Why cold front over Florida is having negative impact on St. Johns River flooding

While some are rejoicing the cool fall-like temperatures, the wind coming in from the North, bringing in this cooler weather, is having a negative impact on the St. Johns River.

In the United States, the St. Johns River is one of the few rivers that run from South to North. The river's 310-mile track eventually flows up through the Florida Peninsula and empties out into the Atlantic. With the wind and the river moving in opposite directions, the wind pushes up against the top part of the river to slow down or eventually stop the natural momentum of the river.

"The winds are competing against it, so it slows the overall flow rate of the river and that causes the river to recede at a slower rate," said Will Ulrich, the Warning Coordination Meteorologist at the Melbourne National Weather Service office.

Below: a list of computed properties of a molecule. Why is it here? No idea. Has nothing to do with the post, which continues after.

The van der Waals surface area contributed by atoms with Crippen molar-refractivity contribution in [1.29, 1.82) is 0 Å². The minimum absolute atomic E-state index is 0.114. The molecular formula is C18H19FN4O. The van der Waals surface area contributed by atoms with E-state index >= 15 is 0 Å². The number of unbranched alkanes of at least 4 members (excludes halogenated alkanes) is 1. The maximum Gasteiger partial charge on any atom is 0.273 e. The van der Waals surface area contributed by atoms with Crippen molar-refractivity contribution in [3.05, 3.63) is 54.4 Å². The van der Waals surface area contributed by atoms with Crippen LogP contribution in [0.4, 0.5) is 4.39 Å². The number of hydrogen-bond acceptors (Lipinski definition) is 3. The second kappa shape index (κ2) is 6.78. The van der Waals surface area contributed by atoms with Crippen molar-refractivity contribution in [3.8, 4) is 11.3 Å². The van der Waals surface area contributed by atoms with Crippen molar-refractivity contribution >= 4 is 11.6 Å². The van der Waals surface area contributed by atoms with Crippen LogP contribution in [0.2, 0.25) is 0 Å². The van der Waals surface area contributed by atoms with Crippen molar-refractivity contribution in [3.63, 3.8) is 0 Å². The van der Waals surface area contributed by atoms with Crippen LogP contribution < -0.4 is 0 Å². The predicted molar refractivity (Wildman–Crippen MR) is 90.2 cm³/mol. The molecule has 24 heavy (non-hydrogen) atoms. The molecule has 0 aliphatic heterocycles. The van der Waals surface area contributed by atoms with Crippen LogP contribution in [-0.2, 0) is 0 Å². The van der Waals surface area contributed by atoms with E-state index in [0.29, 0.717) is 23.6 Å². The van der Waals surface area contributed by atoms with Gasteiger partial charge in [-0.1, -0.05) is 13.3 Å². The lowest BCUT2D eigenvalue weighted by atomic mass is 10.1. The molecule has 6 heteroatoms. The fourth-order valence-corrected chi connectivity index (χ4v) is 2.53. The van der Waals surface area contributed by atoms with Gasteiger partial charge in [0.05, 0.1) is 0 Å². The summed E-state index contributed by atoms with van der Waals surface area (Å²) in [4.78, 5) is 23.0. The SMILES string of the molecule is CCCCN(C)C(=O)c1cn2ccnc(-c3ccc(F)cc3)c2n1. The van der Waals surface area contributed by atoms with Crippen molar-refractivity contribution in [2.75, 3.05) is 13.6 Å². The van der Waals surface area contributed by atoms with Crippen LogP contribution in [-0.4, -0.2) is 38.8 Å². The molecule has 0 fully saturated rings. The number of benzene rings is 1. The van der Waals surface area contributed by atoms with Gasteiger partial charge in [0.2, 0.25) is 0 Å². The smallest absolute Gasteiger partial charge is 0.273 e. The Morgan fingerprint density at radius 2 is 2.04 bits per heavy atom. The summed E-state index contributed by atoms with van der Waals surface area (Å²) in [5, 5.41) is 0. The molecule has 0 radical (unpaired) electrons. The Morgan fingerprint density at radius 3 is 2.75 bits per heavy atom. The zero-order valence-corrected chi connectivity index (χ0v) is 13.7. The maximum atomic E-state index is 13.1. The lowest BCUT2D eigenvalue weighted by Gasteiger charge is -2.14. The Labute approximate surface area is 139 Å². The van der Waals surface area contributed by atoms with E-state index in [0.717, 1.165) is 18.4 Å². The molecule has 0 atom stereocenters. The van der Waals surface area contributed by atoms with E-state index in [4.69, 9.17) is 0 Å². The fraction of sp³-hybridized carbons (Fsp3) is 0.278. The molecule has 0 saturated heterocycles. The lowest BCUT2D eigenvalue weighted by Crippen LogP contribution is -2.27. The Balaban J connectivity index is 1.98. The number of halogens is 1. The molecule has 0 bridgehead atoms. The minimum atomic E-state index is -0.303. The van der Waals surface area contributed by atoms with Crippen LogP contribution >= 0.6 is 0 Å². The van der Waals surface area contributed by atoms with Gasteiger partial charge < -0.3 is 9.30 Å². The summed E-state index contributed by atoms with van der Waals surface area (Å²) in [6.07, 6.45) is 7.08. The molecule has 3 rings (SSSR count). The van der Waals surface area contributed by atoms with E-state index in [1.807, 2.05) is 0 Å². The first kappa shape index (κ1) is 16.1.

The St. Johns River has been steadily dropping about a tenth of an inch daily. The wind will slow down this process even more. This will keep the river at or near the major flood stage in areas.

"Some of our points particularly across the lake in Volusia County area near Astor, Lake George, the northerly winds if they’re strong enough, can sometimes cause the river to rise, now rapids rise are out of the question, but based off our current forecast with winds 5, 10, maybe even 5 mph we don’t think that’s enough to cause the river to flow in the opposite direction which would really cause a significant rise," said Ulrich.

In the long term, this is nothing to be alarmed about. The northerly wind direction will continue throughout the weekend but will go away by next week.